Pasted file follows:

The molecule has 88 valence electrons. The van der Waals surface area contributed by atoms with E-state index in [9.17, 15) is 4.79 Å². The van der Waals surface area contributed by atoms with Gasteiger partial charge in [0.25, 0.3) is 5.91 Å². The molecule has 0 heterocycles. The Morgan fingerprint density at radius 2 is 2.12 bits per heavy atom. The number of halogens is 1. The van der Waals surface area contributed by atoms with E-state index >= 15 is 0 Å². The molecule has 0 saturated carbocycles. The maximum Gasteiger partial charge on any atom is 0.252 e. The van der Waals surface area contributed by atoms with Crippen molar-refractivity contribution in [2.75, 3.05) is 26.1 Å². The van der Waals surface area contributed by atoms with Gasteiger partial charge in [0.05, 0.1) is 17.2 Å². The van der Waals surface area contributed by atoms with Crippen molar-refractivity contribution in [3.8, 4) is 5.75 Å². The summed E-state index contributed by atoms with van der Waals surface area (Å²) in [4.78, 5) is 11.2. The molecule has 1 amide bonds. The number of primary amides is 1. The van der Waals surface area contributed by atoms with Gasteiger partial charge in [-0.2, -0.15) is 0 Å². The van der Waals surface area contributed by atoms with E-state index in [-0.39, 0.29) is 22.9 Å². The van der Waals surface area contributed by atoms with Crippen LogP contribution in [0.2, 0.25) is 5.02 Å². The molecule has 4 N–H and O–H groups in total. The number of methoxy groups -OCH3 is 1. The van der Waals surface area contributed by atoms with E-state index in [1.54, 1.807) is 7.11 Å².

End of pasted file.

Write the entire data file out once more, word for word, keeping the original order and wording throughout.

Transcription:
The molecule has 88 valence electrons. The van der Waals surface area contributed by atoms with E-state index in [9.17, 15) is 4.79 Å². The van der Waals surface area contributed by atoms with Gasteiger partial charge in [0.25, 0.3) is 5.91 Å². The molecule has 0 heterocycles. The Morgan fingerprint density at radius 2 is 2.12 bits per heavy atom. The number of halogens is 1. The van der Waals surface area contributed by atoms with E-state index >= 15 is 0 Å². The molecule has 0 saturated carbocycles. The maximum Gasteiger partial charge on any atom is 0.252 e. The van der Waals surface area contributed by atoms with Crippen molar-refractivity contribution in [2.75, 3.05) is 26.1 Å². The van der Waals surface area contributed by atoms with Gasteiger partial charge in [0.05, 0.1) is 17.2 Å². The van der Waals surface area contributed by atoms with Crippen molar-refractivity contribution in [3.8, 4) is 5.75 Å². The summed E-state index contributed by atoms with van der Waals surface area (Å²) in [4.78, 5) is 11.2. The molecule has 1 amide bonds. The number of primary amides is 1. The van der Waals surface area contributed by atoms with Gasteiger partial charge in [-0.2, -0.15) is 0 Å². The van der Waals surface area contributed by atoms with E-state index in [-0.39, 0.29) is 22.9 Å². The van der Waals surface area contributed by atoms with Crippen LogP contribution in [0.2, 0.25) is 5.02 Å². The molecule has 4 N–H and O–H groups in total. The number of methoxy groups -OCH3 is 1. The van der Waals surface area contributed by atoms with E-state index in [1.54, 1.807) is 7.11 Å².